A CLOUD of gas smelling of sweat and rotten eggs leaked out of a factory in northern France and has wafted across all the way to London.
The leak occurred at a Lubrizol France plant near Rouen, 120 km (75 miles) northwest of Paris.
Winds blew the invisible gas cloud south over northern France on Monday night and then up into England, reaching London this morning.
The fire brigade in the county of Kent, southeast of London, warned residents to keep their doors and windows closed due to a gas cloud it believed had come from France. Police said they had received reports of an acrid smell in southeast London.
Lubrizol France, which makes additives for industrial lubricants and paint, said the gas was mercaptan, also known as methanethiol, a colourless additive used in natural gas because its sulphurous smell enables gas leaks to be detected.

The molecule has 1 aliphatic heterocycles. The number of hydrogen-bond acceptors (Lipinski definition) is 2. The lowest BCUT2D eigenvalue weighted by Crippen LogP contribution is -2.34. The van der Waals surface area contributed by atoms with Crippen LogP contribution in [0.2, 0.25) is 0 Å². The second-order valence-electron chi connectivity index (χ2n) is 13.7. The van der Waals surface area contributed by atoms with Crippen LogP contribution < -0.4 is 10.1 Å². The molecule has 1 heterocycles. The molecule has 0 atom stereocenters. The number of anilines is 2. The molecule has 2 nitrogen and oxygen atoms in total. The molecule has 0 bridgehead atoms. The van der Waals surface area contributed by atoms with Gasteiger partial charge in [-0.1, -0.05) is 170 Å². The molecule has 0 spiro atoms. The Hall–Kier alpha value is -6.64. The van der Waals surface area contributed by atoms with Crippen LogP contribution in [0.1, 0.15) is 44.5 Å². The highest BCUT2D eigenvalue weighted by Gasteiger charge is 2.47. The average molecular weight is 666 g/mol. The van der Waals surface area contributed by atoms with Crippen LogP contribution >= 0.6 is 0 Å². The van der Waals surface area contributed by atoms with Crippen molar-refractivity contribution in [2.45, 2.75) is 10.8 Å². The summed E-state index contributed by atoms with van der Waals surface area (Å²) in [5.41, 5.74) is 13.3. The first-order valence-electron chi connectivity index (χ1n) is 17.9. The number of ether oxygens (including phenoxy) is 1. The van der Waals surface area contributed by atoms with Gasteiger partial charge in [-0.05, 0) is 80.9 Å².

Internal operations director Pierre-Jean Payrouse said the company was battling to plug the leak, as the cloud spread over some 350 km (220 miles), but said it might take until the evening. The cause of the leak was still unknown.
"It's not so much a leak as a product that has decomposed, which smells very bad and which is escaping," Payrouse told RTL radio. "An investigation is under way (into what happened) but our priority is to deal with the problem."
The gas, which is non-toxic but is flammable in strong concentrations, prompted a flood of phone calls to emergency services in France in the early hours of Tuesday.
The Paris police department issued a statement saying the gas posed no health risks but warned that it smelled like a mixture of "sweat, garlic and rotten eggs".
A French Cup soccer match between Rouen and Olympique Marseille had to be postponed because of the stink, the French federation said.
A local news website said the gas had caused migraines, irritations and nausea among some residents of Rouen.
London's Metropolitan Police tweeted: "We are aware of reports of a strong, noxious, gas-like smell in some South East London boroughs. No risks to public."
Payrouse said the last time the company had experienced a similar incident was in the late 1980s.